Smith and Gascoigne had an incredible relationship. The manager was like the frustrated dad at times, but admitted to giving the midfielder preferential treatment. From banishing him from the training ground to having him around for Christmas dinner, there are many stories about Gazza’s time in Glasgow.

 

Brian Laudrup
Another great playing in Italy that was sought by Smith. Rangers were a very ambitious side in the ’90s – a club seeking European glory alongside their domestic dominance. A two-time Danish Player of the Year, Champions League-winning, Serie A-winning, Euro ’92-winning superstar would sign for the Gers in 1994 and be a roaring success at Ibrox.

Integral in helping the blue side of Glasgow win a third of their famous nine consecutive league titles, Laudrup enjoyed three incredible seasons at Ibrox, alongside one disappointing campaign – his last at the club – in 1997-98. That was his and Smith’s final year in Scotland, the manager moving to Merseyside and continuing his desire to represent the blue half of football-driven cities.

Laudrup described his time at Rangers as “the four best years of my career”. Playing alongside the likes of Gascoigne, winning trophy after trophy, being adored by fans and being managed by a Scottish football icon will certainly help you enjoy a time at a club, no matter who it is you are representing. Smith gave the Dane a free role in his team, allowing the tricky forward to express himself and make things happen in the final third. He set up the winning goal on his debut during a 2-1 win against Motherwell, slipping in Duncan Ferguson to secure the three points.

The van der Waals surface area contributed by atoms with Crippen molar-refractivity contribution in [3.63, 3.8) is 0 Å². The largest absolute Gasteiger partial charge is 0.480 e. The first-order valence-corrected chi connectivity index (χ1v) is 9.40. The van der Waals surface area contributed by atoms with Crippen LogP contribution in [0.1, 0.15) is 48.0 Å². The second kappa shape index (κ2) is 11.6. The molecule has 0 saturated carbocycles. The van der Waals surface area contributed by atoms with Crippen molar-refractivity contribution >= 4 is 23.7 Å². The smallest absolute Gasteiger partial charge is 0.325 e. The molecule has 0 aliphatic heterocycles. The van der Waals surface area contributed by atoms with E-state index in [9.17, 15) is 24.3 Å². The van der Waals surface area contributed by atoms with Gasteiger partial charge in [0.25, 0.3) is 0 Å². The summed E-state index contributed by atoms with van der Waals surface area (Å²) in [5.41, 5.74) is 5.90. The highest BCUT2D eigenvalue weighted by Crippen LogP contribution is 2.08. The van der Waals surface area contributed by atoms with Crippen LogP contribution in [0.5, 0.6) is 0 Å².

The Denmark legend stood at 6ft tall, yet had an incredible burst of pace and breathtaking technical ability, making it near-impossible to get him off the ball. In his first season he scored 13 in 38 appearances, with his playmaking ability taking centre stage over his goalscoring talents. Laudrup won both the Scottish Football Writers and Scottish PFA Player of the Year awards in his first season at Ibrox – also taking home his third Danish Player of the Year award.

 

David Weir
To include only world-class attacking players would be unfair, so mentioning Smith’s most-used player during his managerial career seems the right thing to do. Described as his “best pound-for-pound signing”, Weir didn’t cost the Teddy Bears a single penny.